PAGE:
578 Communications works on evaluation and stewardship with Mentorship Academy

We did it.

578 Communications and Mentorship Academy’s “Thankful for Mentors” event happened on Nov. 21 after months of planning. It was a busy day for the ladies of 578, but we are so pleased with the outcome of the event. Mentorship Academy’s cafeteria was filled with people interested in learning more about mentoring and how it is important to this school.

Madison Hentze, strategy director for 578, started the event off by introducing the student-run PR firm, and talking about what we were doing for Mentorship Academy. She did such a great job representing our firm and showing the audience why we are all so passionate about working with this unique nonprofit.

Photo courtesy of Helen Butts

Photo courtesy of Helen Butts

After Hentze spoke, Dr. Graysen Walles, executive director of the school, graced the crowd with his interesting story of how mentoring shaped his life. It was the same inspiring speech that made 578 Communications want to work with him in the first place. Dr. Walles emphasized to the crowd how important mentoring was to his life, and how he wouldn’t be standing where he was today without the guidance of the adults that shaped his future.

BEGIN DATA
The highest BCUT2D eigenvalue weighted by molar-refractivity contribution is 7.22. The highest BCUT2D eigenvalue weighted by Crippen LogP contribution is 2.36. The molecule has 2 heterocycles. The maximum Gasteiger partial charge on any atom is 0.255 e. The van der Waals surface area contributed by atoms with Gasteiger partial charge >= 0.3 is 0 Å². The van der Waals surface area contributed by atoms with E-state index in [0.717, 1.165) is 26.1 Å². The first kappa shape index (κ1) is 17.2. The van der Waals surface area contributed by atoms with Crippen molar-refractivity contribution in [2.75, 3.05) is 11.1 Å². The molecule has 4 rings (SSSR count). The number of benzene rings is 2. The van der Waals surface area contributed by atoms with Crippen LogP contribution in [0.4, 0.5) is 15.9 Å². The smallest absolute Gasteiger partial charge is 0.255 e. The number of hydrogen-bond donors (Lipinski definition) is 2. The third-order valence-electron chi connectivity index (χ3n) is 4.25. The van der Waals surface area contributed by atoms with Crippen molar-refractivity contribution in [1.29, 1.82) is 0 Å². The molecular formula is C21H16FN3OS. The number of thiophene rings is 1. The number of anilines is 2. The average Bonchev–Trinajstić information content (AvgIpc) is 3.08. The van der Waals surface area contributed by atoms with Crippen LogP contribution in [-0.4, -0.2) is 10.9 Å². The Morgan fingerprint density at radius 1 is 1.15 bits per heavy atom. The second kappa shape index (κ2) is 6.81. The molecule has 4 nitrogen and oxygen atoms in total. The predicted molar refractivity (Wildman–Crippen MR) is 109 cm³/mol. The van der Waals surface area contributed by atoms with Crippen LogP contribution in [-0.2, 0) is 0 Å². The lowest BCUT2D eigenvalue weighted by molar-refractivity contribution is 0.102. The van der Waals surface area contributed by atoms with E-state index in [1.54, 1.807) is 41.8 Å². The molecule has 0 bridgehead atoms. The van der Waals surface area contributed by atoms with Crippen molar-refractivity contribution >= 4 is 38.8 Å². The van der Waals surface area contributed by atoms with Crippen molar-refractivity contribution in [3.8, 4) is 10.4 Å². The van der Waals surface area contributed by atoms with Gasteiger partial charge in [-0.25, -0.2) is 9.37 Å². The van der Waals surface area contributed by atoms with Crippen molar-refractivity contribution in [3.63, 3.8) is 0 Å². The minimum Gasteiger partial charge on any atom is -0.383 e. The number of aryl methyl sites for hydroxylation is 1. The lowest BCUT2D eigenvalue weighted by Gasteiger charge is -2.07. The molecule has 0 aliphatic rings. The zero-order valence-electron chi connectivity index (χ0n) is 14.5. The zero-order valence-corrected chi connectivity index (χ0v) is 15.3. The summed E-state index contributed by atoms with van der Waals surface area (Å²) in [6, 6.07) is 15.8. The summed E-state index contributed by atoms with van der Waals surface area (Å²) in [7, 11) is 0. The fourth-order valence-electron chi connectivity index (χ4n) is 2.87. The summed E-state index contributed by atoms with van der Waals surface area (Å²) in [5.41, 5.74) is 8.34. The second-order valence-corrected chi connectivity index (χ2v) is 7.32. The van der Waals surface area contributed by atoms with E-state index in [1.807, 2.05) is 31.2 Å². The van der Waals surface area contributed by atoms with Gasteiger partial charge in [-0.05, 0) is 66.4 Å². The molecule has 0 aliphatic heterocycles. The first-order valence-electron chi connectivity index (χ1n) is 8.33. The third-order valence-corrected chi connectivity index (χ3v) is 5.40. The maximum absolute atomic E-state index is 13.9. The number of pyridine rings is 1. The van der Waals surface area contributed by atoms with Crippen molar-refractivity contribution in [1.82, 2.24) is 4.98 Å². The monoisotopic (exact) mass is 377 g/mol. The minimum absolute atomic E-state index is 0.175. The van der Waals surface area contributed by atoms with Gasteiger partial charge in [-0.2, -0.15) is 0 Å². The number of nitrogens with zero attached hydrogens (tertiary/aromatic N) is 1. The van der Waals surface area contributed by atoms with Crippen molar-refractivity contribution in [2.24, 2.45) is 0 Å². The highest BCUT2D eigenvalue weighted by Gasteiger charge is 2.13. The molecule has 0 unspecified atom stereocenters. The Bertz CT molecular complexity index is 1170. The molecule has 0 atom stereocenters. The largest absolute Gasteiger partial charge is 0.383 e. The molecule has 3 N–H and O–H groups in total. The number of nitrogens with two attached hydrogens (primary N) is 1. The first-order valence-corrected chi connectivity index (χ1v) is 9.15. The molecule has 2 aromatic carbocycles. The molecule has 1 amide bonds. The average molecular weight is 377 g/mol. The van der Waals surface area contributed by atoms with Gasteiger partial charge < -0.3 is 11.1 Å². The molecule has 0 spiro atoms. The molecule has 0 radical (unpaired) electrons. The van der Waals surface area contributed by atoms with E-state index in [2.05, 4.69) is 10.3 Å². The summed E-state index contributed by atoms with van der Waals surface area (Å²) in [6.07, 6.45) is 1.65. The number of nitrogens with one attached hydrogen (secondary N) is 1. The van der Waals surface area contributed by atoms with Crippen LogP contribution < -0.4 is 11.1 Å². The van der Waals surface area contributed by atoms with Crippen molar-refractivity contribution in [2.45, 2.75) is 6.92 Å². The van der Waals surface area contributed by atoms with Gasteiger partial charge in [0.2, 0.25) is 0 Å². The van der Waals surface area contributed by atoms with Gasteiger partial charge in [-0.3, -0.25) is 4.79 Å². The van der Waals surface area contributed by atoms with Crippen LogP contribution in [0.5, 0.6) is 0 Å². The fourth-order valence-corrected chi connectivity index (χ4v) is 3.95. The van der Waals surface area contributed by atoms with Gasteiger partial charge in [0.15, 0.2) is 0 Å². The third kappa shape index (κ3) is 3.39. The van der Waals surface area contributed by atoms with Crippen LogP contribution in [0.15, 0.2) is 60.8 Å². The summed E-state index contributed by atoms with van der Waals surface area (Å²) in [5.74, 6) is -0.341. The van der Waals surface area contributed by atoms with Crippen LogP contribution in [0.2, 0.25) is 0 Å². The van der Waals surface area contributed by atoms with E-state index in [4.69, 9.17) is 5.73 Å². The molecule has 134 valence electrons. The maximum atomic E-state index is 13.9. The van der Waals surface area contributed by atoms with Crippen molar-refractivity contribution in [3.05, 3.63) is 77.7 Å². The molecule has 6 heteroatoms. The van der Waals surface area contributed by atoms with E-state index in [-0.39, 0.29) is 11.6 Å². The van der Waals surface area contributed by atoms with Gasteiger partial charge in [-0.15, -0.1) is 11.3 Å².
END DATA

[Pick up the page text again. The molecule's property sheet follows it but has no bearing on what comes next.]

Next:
Photo courtesy of Helen Butts

Photo courtesy of Helen Butts

Mentorship Academy is such a different school than others in Baton Rouge, and we thought it was important for the potential mentors to see that. After Dr. Walles spoke, select seniors of the school gave tours of each floor. The attendees were able to physically see how Mentorship Academy strives to provide their students with a quality education, and we hope that these people will want to join the cause by mentoring a student.

Photo courtesy of Helen Butts

Photo courtesy of Helen Butts

Now that the event is over, 578 Communications is working on the “evaluation” and “stewardship” aspect of the R.O.P.E.S. process. Although we don’t yet know if we have reached our goal of 30 mentors, we do believe that we have made the Baton Rouge community more aware of the school and why mentoring is important. For stewardship, we sent a thank you email to each of the attendees of the event, and we will encourage Dr. Walles to continue this contact with the potential mentors.